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Study Finds Counting Matters

Heights Staff

Published: Thursday, December 12, 2013

Updated: Thursday, December 12, 2013 04:12


Alex Gaynor / Heights Editor

Elida Laski, an assistant professor in the Lynch School of Education, has worked with young children for years, both as a kindergarten teacher and as a parent of two young children. In 2008, she earned her Ph.D. in developmental psychology, and since then she has pursued research that has practical implications for children, parents, and teachers. Now, she’s making innovative advances in the field of child psychology by studying board games.

Her latest study, recently published in the American Psychological Association’s Developmental Psychology, reveals that how children count when playing board games matters more than what they are counting.

In a game like Chutes and Ladders, for example, players often move their tokens forward by the number indicated on the dial. If the player’s token is on square No. 5, for instance, and the dial points to three, the player usually counts out three squares, paying little attention to the actual numbers on the game board squares.

“My hunch is that when [children] play board games this way, they could technically not look at the numbers at all,” Laski said. “They could just be seeing how close they are getting to the top— so, the benefit of playing a game with numbers might not be as great because they might not attend to the numbers as much.”

Laski’s study, entitled “Learning From Number Board Games: You Learn What You Encode,” consists of two experiments. In the first, 42 low-income kindergartners from multiple classrooms at two charter schools were randomly assigned to two groups. Laski and her co-researcher and thesis advisor Robert S. Siegler, a psychology professor at Carnegie Melon University, looked at the effects that counting methods had on students’ number learning.

In order to test improvement and number learning, the researchers gave the students a pre-test and post-test. In each case, students were asked to name numbers that were flashed on a computer screen and to count up from a certain number. The number-line estimation task, frequently used by mathematics and early childhood researchers, was used as a third measure. In this, students were shown a line with zero and 100 marked at each end, and they were asked to point to where a certain number should be placed.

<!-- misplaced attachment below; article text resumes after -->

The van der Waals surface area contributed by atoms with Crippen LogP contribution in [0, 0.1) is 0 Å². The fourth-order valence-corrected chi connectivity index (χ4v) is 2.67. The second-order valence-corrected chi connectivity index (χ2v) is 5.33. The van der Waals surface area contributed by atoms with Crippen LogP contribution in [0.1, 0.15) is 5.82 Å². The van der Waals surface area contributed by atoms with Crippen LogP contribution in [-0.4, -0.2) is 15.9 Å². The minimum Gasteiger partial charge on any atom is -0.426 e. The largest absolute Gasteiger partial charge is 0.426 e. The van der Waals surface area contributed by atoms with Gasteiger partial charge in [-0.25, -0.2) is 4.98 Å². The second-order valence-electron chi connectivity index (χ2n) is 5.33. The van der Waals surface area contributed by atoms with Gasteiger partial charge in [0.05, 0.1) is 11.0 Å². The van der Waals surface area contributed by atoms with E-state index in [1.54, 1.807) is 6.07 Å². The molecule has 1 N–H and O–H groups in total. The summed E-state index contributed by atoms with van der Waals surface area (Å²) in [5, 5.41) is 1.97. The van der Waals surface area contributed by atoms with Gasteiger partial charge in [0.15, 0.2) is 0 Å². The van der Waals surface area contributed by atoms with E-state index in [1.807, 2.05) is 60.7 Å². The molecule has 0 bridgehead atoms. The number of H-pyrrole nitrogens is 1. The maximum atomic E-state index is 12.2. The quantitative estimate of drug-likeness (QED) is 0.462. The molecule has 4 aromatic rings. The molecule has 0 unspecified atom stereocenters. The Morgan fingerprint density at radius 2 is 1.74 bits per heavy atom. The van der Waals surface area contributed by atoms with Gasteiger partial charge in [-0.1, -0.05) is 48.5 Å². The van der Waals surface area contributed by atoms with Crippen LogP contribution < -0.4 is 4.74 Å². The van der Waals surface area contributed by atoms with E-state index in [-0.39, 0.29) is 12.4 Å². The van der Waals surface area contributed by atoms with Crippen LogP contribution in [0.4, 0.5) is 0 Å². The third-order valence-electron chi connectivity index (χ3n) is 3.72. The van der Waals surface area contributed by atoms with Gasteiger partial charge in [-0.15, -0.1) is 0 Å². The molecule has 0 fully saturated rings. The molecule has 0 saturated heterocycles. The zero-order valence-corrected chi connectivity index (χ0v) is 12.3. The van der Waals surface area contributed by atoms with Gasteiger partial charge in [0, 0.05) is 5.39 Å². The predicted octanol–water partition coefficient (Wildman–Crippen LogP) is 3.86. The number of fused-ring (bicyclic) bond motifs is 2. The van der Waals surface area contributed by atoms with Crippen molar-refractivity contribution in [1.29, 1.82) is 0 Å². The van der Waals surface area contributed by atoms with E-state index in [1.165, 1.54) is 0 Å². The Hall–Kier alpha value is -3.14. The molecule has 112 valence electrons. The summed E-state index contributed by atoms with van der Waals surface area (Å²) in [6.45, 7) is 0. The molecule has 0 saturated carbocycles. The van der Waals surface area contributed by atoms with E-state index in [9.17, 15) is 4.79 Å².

“Previous research had shown that playing number board games and the frequency with which kids play math games is related to their math learning,” Laski said. “But, we were curious if even using the exact same board, but manipulating something as subtle as the way they move their token, would have an effect.”

The first group of students played the board game, which was modeled after Chutes and Ladders, by counting in the typical method. They spun a dial and then moved their tokens by counting out that number.

The second group of students played in the counting-on method, where, instead of counting from one to the number of spaces they moved their tokens, they counted the number of the squares.

“If they were on [square] three and they spun a three, they were required to say the name of the number in the square while keeping track,” she said. “So, they could have to say four, five, six … The hypothesis was that not only did this give them more practice saying the names of the numbers, identifying numbers, and counting on from a number other than one ... [but] it would also force them to pay attention to the numbers on the game board.”

The experiment revealed that students who played in the typical way did not get much better on any of the three measures. The children who played in the count-on method, however, showed significant improvements at number identification and counting-on, which Laski acknowledged wasn’t all that surprising given that they were practicing those very things in the experiment. What surprised her most, though, was that those students also did twice as well on the number line estimation task than did their peers who counted in the traditional method.

In the second experiment, those who played the game the typical way were given numeral cards after playing and were asked to practice counting-on. The study found, though, that students only improved on the number line estimation task if they counted-on in the context of the board game.

“Given my experience as a teacher and a parent, I think what is really exciting about these findings is that it means that teachers can take materials they already have and just make them better simply by changing the way they ask kids to move their token,” Laski said. “It doesn’t involve a big dump of resources to buy new materials, it doesn’t involve designing a new game, it’s just a really simple way of maximizing the benefits you get from playing games with kids.” 

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